If you’ve ever had a “nervous stomach” or received upsetting news that “hit you in the gut,” you know how our emotions can affect our bellies. But did you know that this communication between the brain and the gut actually works both ways? Yes, what is going on in the digestive system can have a significant impact on our brain health. In other words, gut health and mood are interconnected, and the importance of this connection should not be underestimated.
The brain and the gut are actually more similar than you might think. Like the brain, the digestive system (aka the gut) also contains hundreds of millions of nerve cells, or neurons, and is connected to the brain via the vagus nerve. This connection creates a two-way communication system that is known as the gut-brain axis.
Communication between the gut and the brain affects both organs and may explain why a problem with one is often accompanied by difficulties in the other. For example, research has found an interaction between irritable bowel syndrome (IBS) and psychiatric disorders. Imaging done on IBS patients showed changes in various parts of the brain that suggest alteration in the brain circuits responsible for emotion and pain control.
The gut’s primary role is to digest our food and produce nutrients our bodies need to be healthy. The billions of beneficial microorganisms (a.k.a. probiotics) in the gut, such as bacteria, viruses, and fungi, are there to make this happen. These microbes convert the prebiotic fiber we eat into energy and produce postbiotic compounds our bodies need. Examples of postbiotics include enzymes, vitamins, short-chain fatty acids, and neurotransmitters like serotonin and dopamine, often called “happy hormones,” which are essential for mental health and mood stabilization.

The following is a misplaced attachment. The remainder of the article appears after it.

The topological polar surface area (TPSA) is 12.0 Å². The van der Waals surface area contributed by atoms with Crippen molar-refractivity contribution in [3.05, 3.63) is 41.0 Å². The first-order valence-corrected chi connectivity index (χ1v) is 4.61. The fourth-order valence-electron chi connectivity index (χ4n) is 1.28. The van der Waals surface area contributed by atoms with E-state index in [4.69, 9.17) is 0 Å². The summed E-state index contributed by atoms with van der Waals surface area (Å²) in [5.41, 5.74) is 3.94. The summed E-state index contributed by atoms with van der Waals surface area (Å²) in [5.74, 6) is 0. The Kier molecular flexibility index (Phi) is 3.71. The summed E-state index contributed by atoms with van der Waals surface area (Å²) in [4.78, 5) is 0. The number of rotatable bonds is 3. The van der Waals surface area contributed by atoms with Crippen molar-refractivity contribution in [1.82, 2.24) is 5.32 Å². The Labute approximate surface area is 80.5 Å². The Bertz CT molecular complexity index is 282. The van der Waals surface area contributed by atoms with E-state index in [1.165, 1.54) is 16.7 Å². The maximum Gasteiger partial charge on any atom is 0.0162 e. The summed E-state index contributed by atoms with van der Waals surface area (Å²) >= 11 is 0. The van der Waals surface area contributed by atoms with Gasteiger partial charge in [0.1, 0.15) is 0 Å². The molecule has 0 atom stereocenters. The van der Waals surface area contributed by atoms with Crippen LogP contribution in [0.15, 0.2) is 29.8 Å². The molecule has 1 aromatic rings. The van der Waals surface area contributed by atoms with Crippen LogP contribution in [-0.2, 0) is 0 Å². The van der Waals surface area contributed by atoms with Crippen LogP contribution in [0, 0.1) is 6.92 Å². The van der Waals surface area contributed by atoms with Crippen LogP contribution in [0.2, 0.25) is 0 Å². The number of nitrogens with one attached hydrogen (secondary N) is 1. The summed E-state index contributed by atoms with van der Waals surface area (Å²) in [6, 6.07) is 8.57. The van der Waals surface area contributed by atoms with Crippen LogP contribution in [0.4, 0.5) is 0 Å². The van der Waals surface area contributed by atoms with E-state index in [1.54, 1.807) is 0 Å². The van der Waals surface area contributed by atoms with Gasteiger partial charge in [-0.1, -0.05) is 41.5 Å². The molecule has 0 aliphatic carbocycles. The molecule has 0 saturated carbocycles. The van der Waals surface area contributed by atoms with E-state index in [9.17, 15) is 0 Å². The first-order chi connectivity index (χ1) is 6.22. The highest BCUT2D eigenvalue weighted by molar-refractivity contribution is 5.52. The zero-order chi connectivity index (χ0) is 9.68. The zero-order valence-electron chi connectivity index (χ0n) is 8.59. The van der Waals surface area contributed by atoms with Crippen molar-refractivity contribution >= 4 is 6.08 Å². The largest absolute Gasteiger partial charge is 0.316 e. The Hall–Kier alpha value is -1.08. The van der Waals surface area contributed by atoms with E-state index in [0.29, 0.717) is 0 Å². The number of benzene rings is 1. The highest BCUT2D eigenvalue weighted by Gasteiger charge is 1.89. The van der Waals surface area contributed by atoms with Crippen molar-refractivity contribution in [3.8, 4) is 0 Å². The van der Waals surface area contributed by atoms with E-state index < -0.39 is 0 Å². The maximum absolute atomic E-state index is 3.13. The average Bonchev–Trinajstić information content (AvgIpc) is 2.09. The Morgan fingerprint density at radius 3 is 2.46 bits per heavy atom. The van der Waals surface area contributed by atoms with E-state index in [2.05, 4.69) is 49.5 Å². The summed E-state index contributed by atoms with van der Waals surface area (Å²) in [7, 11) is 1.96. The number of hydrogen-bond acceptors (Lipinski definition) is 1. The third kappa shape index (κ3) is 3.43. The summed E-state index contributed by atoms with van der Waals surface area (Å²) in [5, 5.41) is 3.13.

This process works beautifully when the gut microbiome has an adequate diversity of microorganisms. But when there is an imbalance in the ratio of harmful to beneficial bacteria, known as dysbiosis, problems can occur. Insufficient sleep, a course of antibiotics, an unhealthy diet, too much stress, and other factors can kill beneficial microorganisms, disrupting the delicate balance in the microbiome.
When there is an overabundance of harmful gut bacteria, mood can be negatively affected. This is because there may not be enough beneficial microorganisms in place to both fight off the harmful organisms and produce the important neurochemicals, like dopamine and serotonin, which are responsible for regulating mood. This can lead to anxiety, depression, and other mental health problems.
Research has shown that the gut is responsible for producing 90% of the serotonin created in the body, with the brain handling the other 10%. You can see how an unhealthy digestive system might lead to a deficiency in this important neurochemical, and how interconnected gut health and happiness are.
Fortunately, an imbalance in the gut microbiome does not have to be permanent. Anyone can add beneficial microorganisms back into their digestive system by eating probiotic-rich foods such as fermented dairy products, fermented soy products, and fermented vegetables. Remember that it’s significant to ensure that these foods contain live organisms. Be sure that the foods you select have not gone through the pasteurization process, which can kill their beneficial bacteria.
If fermented foods don’t fit into your diet, another way to restore gut health is to take a supplement like Dr. Ohhira’s Probiotics®. Dr. Ohhira’s probiotics contain a diverse array of 12 distinct strains of probiotic bacteria, plus prebiotics and postbiotic nutrients as well.
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